There was once a large annual minstrel court at Tutbury in Staffordshire, between Uttoxeter and Burton-on-Trent.
The Topographical History of Staffordshire has it that Tutbury: “came into the possession of John of Gaunt, who re-built it of hewn freestone, upon the ancient site” and used it to house his wife Constance from 1372. Under Constance (d. 1394), the minstrel court was either revived or established or enlarged. The translated wording of the Court charter (c. August 1381) is given by Oswald Mosley in his History of the Castle, Priory and Town of Tutbury (1832) and appears to suggest that Constance took over the patronage of a much older annual gathering…
“the King of the Minstrels, [elected by his peers] in our Honor of Tutbury, [is obliged] to apprehend and arrest all the minstrels in our said Honor and Franchises, that refuse to do the service and attendance which appertains to them to do from ancient times at Tutbury aforesaid, yearly on the days of the Assumption of our Lady, giving and granting to the said King of the Minstrels, for the time being, full power and commandment to make them reasonably to justify, and to constrain them to perform, their services and attendance, in manner as belongeth to them, and has been here used, and of ancient times accustomed.”
The statement “from ancient times” may be formulaic, but it may also suggest that the gathering still existed. Or had once existed as evidenced by some ancient documentation, at Tutbury.
There may have been several reasons for the establishment of such a court under informal patronage:
i) Constance was from Castile in Spain, and may have been used to a higher level of courtly culture. We know she had singers from her own country at Tutbury, and it seems she also aspired to raise the ‘tone’ of the surrounding countryside too;
ii) the absolute need to relieve the local gloom and despair after the third Black Death plague of 1379-80, and perhaps a perceived need (within a ‘god was punishing us with the plague’ mindset) to make minstrelsy more Christian in tone and less bawdy than before;
iii) perhaps for a political reason, namely to prevent local minstrels from needing to travel into Wales to the Welsh bardic gatherings. From c. 1350 the Welsh had been more revolting and sullen than usual, and their resident overlords suspected a Welsh spy under every bed and that the Welsh might rise and march an army of rebels into England at any moment. The Welsh threat, and the threat of their linking with an army coming down the drove roads from Scotland, was probably why Stafford Castle was rebuilt from 1347. The imminence of the threat may have abated by the 1370s, but was still there — “before 1400 conditions in Wales were ripe for rebellion” (The Oxford Companion to British History);
iv) the three waves of the Black Death plague must have caused a sharp decline in available audiences, it having especially affected the young. Smaller paying audiences likely meant there was likely an increase in disputes and rivalries among minstrels. Plague may also have sent survivors out to earn their living as minstrels, leading to increased fines as ‘vagabonds’. In an ordered society these would require arbitration to prevent disputes and fines from getting out of hand.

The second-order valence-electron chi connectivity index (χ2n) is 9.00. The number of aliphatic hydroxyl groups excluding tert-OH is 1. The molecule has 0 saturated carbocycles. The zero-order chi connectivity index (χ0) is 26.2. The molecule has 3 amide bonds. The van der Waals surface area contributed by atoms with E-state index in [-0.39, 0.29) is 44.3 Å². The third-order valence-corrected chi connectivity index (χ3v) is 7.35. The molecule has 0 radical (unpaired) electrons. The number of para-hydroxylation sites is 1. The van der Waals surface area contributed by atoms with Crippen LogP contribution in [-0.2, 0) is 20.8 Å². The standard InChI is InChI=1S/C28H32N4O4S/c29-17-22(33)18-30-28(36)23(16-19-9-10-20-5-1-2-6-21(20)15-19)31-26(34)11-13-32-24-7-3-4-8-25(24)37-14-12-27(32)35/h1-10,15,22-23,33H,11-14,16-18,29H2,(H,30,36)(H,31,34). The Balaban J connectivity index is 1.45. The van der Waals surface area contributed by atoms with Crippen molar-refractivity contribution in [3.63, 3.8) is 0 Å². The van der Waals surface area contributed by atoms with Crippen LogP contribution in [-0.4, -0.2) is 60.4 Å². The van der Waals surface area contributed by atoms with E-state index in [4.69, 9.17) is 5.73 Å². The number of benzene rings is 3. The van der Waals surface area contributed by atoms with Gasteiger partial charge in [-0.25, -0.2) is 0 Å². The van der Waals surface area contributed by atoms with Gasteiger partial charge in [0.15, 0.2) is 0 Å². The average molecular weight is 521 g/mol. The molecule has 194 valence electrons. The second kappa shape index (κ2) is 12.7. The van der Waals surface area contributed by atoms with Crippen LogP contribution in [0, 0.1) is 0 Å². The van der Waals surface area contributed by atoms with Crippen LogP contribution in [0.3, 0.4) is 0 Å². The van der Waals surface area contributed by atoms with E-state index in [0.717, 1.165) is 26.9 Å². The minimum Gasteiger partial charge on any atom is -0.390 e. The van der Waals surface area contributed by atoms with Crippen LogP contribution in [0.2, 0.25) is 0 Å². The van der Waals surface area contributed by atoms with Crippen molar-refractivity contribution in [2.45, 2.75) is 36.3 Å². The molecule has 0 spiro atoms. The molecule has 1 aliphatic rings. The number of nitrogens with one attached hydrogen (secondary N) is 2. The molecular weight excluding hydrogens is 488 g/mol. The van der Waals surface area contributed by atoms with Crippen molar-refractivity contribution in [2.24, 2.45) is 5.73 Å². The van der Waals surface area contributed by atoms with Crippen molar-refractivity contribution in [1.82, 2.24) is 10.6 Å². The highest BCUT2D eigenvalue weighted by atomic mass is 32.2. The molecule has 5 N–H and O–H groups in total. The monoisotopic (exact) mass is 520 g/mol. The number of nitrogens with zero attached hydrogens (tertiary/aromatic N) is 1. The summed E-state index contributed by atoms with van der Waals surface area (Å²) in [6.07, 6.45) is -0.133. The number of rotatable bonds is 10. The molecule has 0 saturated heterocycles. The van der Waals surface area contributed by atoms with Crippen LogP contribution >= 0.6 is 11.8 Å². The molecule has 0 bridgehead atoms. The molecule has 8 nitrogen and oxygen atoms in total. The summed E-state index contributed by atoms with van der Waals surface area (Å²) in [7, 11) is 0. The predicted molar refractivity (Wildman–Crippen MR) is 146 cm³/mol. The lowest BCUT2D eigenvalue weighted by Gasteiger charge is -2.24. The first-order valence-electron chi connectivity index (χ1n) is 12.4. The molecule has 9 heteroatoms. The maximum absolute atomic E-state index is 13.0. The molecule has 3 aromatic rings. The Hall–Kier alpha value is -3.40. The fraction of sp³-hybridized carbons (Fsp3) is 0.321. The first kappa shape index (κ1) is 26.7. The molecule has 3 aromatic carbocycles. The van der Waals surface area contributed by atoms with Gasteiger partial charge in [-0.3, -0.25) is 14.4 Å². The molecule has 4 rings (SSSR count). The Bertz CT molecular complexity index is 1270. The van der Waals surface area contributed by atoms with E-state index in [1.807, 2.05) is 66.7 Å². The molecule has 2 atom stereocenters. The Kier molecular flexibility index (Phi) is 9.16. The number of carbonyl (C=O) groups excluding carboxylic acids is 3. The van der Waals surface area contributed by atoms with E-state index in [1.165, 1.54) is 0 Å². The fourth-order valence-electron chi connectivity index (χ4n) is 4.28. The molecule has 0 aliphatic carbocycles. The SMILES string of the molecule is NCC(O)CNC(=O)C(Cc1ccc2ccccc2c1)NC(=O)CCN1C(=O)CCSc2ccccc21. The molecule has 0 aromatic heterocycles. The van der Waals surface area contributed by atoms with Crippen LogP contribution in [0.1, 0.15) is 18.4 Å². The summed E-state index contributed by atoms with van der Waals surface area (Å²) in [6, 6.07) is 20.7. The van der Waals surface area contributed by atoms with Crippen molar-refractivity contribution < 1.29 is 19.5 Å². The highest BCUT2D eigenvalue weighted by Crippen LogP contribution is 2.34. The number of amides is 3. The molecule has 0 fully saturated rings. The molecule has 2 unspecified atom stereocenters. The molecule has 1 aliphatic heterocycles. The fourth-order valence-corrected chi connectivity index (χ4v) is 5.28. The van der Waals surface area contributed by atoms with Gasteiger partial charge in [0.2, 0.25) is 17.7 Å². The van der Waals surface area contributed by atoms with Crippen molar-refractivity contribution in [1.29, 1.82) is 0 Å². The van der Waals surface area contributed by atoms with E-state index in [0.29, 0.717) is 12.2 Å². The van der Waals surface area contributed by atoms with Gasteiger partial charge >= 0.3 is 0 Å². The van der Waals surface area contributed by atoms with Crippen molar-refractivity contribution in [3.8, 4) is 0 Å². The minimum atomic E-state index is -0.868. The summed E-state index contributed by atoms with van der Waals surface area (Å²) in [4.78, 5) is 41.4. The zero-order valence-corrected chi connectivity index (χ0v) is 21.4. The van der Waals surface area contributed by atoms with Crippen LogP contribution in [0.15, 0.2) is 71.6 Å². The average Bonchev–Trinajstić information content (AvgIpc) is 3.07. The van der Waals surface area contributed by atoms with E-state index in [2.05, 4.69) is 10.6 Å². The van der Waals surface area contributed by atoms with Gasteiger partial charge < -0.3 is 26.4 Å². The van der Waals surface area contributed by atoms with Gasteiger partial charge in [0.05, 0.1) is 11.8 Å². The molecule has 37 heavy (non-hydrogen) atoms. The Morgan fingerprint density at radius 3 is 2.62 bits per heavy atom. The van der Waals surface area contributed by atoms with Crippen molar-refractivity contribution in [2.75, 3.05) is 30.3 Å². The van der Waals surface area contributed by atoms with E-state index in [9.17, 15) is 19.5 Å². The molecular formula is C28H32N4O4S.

v) what academics now call “the alliterative revival” in the Midlands, and the renewed interest in the making of local dialect poetry from c. 1350 onwards.
I’m no expert but lordly castle use appears to me to have been seasonal, with full occupation especially likely during the Christmas season. Judging by biographies, Tutbury Castle appears to have become the full-time home to Gaunt’s wife Constance, Duchess of Lancaster, winter and summer alike. She eventually disassociated herself from Gaunt and from the Lancastrians, but even after she had outlived her political usefulness to Gaunt she was allowed to live on in comfort at Tutbury. By all accounts she was someone who not only patronised musicians but also made a study of the science of music.
Mosley’s History of the Castle, Priory and Town of Tutbury (1832) is unreliable, but not so when quoting older documents. He usefully gives an extract from Plot’s The Natural History of Stafford-shire (1686) without the long-s typography. Plot was an eye-witness to the annual minstrel court at Tutbury…
“All the minstrels within the honor, came early on that day [noted elsewhere: the court was on ‘the morrow after the Assumption’, meaning the 16th August] to the house of the bailiff of the manor of Tutbury, and from thence to the parish church in procession ; the king of the minstrels for the year past, walking between the steward and bailiff of the manor, attended by the four stewards of the king of the minstrels, each with a white wand in their hands, and the rest of the company following in ranks of two and two together, with the music playing before them.
After [the church] service was ended, they proceeded in the same order from the church to the castle hall, where the said steward and bailiff took their seats, placing the king of the minstrels between them, whose duty it is to cause every minstrel dwelling within the honour, who makes default, to be presented and amerced [i.e. a fine would be ordered if the minstrel was found to be absent]. The court of the minstrels is then opened in the usual way, and proclamation made, that every minstrel dwelling within the honour of Tutbury, in any of the counties of Stafford, Derby, Nottingham, Leicester, or Warwick, should draw near, and give his attendance; and that if any man would be assigned of suit or plea [i.e. have a grievance], he should come in and be heard.
Then all the musicians being called over by a court roll, two juries are impanelled, one for Staffordshire, and one for the other counties, whose names being delivered in to the steward, and called over, and appearing to be full juries, the foremen of each is sworn, and then the rest of them in the manner usual in other courts. The steward then proceeds to charge them, first commending to their consideration the antiquity and excellence of all music, both on wind and stringed instruments; and the effect it has upon the passions, proving the same by various examples; how the use of it has always been allowed in praising and glorifying God; and skill in it esteemed so highly, that it has always been ranked amongst the liberal arts, and admired in all civilized states ; exhorting them, upon this account, to be very careful to make choice of such men to be officers amongst them as fear God, are of good life and conversation, and have knowledge and skill in the practice of their art.